Filmed May 1967

When it came time to film the climactic scene between Zefrem and the Companion/Nancy, I wanted more in the staging than was described in the script.


Zefrem was speaking excitedly about their future plans, but I wanted to focus on the unusual one of the two – the Companion/Nancy, a cloud recently turned into a human. I decided I would have this cloud look and marvel at the scarf that Nancy had worn, a simple and very human act. Little did I realize the unexpected added dimension that added to the scene. It now seemed that what the Companion was seeing …


… was Zefrem as she saw him when she was a cloud.


glenn cu

One day walking back to the office after a screening of the completed film, Gene Coon said to me he was just amazed; how had I created that wonderful moment of her looking at Cochrane through the scarf as a remembrance of how she had once seen him when she was a cloud. It would be nice to say I planned it and take credit for that added nuance, but I have to admit, not knowing at that time what the Companion was going to look like, that was not what happened.

That moment has received a lot of attention. The Movie Blog, an Irish nerds’ eye view of popular culture wrote:

Ralph Senensky’s direction is delightful, particularly one inspired (if accidental) touch.

Some Comments left on the METAMORPHOSIS post of this website:

Lovely bit with the scarf, so memorable.

I loved the business with the scarf; it’s hard to believe you didn’t plan that,
but regardless it’s a beautiful moment.

Marc Cushman in his magnificent book, THESE ARE THE VOYAGES: TOS Season Two, wrote:

It is likely that Richard Edlund, after viewing the footage of Glenn Corbett as shot through the scarf, used this as his inspiration for the colors seen in The Companion.

That brings up a good question: When did the lab start working on the effect for the Companion? We didn’t shoot the Cochrane-Nancy scene until the final day; in fact I think it was the last scene to be filmed. Did the lab start work on the Companion before or after that sequence was in the can? And even if the lab did as Marc suggested, that would not solve the mystery. The evidence has been staring boldly at us all of these years. Here is the Companion as she raises the scarf …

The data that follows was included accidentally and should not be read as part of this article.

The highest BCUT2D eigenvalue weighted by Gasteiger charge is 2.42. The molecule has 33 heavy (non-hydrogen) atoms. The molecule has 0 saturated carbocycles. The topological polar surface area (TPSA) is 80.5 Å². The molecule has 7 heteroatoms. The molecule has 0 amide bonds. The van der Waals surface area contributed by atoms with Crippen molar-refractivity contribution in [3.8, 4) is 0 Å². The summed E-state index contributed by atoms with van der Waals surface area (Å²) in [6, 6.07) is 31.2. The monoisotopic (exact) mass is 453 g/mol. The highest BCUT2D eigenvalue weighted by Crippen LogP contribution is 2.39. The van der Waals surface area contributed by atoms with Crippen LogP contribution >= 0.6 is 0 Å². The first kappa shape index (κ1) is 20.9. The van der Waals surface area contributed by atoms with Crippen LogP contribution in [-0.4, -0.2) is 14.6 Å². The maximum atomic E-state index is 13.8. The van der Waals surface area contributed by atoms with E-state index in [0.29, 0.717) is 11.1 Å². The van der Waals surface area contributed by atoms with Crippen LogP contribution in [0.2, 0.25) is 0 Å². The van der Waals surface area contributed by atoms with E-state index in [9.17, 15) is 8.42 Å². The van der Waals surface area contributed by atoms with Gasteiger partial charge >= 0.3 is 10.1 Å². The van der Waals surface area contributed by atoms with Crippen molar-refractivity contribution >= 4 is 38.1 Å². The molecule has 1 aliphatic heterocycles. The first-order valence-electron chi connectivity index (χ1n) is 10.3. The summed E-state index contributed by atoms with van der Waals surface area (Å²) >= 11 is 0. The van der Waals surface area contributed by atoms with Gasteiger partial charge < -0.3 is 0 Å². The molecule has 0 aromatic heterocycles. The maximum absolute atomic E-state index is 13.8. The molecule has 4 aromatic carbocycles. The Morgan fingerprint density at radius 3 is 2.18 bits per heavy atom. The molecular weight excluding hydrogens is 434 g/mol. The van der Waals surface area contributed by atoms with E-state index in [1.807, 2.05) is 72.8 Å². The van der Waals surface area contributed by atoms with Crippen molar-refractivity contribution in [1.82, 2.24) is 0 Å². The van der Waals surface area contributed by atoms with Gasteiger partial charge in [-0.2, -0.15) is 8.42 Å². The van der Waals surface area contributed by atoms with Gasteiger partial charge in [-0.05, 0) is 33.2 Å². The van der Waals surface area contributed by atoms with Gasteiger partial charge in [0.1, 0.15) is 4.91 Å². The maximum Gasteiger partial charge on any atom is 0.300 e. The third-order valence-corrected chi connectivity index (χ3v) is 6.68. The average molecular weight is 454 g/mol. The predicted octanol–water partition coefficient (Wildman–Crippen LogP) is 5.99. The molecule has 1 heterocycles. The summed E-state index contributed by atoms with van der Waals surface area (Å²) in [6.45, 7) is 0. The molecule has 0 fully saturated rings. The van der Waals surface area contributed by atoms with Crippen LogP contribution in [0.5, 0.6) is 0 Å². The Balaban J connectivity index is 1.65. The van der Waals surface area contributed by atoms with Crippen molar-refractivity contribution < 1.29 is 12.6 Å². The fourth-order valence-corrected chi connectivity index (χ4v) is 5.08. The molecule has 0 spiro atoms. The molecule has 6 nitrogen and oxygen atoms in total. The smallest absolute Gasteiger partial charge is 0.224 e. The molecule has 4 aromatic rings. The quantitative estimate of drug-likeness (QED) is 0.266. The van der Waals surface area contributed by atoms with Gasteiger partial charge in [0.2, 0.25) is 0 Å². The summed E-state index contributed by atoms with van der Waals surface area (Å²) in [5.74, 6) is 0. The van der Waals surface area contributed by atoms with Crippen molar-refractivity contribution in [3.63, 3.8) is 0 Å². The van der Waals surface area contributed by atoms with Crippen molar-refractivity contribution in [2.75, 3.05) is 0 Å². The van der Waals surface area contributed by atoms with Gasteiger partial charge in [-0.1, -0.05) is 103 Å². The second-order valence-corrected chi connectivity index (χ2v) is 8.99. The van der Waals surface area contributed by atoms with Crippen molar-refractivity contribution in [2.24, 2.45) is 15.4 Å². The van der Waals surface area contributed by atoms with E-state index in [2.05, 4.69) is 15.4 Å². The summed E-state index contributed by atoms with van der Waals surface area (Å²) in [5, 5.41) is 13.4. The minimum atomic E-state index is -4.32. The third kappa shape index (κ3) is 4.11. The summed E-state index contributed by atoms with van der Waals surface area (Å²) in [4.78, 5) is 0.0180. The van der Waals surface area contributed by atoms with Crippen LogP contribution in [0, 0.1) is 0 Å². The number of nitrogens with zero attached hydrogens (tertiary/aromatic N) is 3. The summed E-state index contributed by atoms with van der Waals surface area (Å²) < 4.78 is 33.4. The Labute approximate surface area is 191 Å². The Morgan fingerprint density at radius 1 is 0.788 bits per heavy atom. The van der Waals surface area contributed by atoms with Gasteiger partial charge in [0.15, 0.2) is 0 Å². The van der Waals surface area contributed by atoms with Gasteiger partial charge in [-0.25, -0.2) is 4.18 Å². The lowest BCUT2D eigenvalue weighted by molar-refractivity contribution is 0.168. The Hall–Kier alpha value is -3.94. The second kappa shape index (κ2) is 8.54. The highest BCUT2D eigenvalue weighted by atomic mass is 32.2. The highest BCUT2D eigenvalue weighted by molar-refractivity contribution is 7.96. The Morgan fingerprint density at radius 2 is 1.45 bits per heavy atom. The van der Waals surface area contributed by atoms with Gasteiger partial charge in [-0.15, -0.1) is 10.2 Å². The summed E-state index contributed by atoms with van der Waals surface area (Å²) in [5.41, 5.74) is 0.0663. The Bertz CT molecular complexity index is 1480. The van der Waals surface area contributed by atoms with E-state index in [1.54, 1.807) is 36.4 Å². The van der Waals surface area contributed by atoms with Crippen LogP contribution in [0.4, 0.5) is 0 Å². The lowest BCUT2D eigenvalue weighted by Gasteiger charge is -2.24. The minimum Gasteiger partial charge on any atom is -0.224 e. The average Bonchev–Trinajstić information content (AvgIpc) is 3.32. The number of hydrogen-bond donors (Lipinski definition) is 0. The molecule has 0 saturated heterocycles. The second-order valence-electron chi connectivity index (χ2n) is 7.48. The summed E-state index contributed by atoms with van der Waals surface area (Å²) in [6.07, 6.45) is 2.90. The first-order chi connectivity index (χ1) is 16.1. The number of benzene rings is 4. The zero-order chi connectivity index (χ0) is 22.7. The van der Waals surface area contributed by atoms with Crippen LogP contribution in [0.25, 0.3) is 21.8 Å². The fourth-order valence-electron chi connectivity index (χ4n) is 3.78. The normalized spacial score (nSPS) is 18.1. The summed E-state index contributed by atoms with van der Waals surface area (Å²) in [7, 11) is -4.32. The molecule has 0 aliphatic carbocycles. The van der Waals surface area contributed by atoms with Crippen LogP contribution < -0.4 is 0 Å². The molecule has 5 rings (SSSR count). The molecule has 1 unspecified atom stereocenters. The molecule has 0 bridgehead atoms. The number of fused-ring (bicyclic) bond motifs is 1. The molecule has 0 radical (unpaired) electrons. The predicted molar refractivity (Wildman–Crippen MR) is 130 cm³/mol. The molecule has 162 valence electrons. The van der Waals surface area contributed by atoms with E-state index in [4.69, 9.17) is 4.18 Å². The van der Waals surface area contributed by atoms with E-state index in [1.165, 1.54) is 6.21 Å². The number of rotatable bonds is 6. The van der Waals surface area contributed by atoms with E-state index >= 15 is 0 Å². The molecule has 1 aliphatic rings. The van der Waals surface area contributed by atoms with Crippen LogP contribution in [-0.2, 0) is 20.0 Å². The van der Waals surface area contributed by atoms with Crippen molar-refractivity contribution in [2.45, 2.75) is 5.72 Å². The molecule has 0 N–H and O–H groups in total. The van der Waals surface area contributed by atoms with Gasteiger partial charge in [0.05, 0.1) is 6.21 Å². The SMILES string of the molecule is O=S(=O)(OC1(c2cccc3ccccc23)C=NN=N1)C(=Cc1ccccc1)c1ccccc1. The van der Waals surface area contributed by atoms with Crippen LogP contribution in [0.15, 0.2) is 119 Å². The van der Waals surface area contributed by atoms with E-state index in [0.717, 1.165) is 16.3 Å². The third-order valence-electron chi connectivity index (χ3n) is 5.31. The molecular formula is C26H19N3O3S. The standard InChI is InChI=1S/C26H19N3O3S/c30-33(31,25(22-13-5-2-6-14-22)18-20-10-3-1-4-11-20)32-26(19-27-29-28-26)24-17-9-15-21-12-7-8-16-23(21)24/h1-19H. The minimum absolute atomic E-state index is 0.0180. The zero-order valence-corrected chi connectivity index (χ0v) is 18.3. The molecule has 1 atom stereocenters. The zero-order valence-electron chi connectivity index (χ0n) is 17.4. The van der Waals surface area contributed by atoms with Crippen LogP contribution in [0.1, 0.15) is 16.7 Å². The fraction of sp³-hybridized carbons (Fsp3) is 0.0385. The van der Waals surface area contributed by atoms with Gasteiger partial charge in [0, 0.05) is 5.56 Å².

… and here again is her point of view of Zefrem through the scarf:


The scarf has miraculously changed color. I wonder if in the final processing of the film at the lab, was that when the change occurred? Some astute lab technician or even more likely the representative from the producer’s office (Eddie Milkis?), realizing the potential effect, made the change! That seems very likely and rational. The important thing is NOT who thought of it; the important thing is it was done, and it worked. And it bears out something I very strongly believe: film is truly a COLLABORATIVE MEDIUM!

Why don’t you take a look at that scene again, forty-eight years after it was filmed. What do you think?

The journey continues

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6 Responses to SPECIAL: The Scarf And METAMORPHOSIS

  1. Tim Messenger says:

    What else can you say ? ….. A Classic !

  2. Josh Lee says:

    This never thrilled me as a kid (no fights!) but now it brings a tear to my eye. I just loved it when Star Trek was happy. It did sad pretty well, too but when it was happy, it was the greatest. Still is. I just finished the third volume of These Are The Voyages and whether it’s the best TV show or not, it’s pretty special. My favorite, anyway. Never said I wasn’t biased. Kudos yet again to all the talent behind and in front of the cameras. 🙂 Many people give reasons for Trek’s enduring popularity and the main reason to me is that it is about love. There is no better example than Metamorphosis – the finest man loves cloud/woman story ever.

  3. James Zeruk says:

    That’s amazing! Thank you for explaining it. All the times I saw this episode–perhaps 20 or so, I thought the scarf thing was just Companion exhibiting a feminine flare as “Nancy.”

    I remember seeing my mom hold up scarves in similar ways while out shopping for outfits with her as a boy. Indeed, however the symbolism came to be in this scene, it is very cool that it did!

  4. detectivetom says:

    As stated earlier, a classic. And your giving credit for a “COLLABORATIVE MEDIUM!” is also classy. Thank you.

  5. Art Bundrick says:

    Did James Doohan do other voice work for Star Trek?

    If he did what were the episodes?

    The voice of Sardon was so deep and clear; did the sound people adjust his voice to give that wonderful voice of Sardon?

    • Ralph says:

      Yes, Doohan did other voices for STAR TREK and yes he voiced Sargon. I was not at the recording, but I think I’ve read and I’m almost positive from hearing that there were technical modifications.

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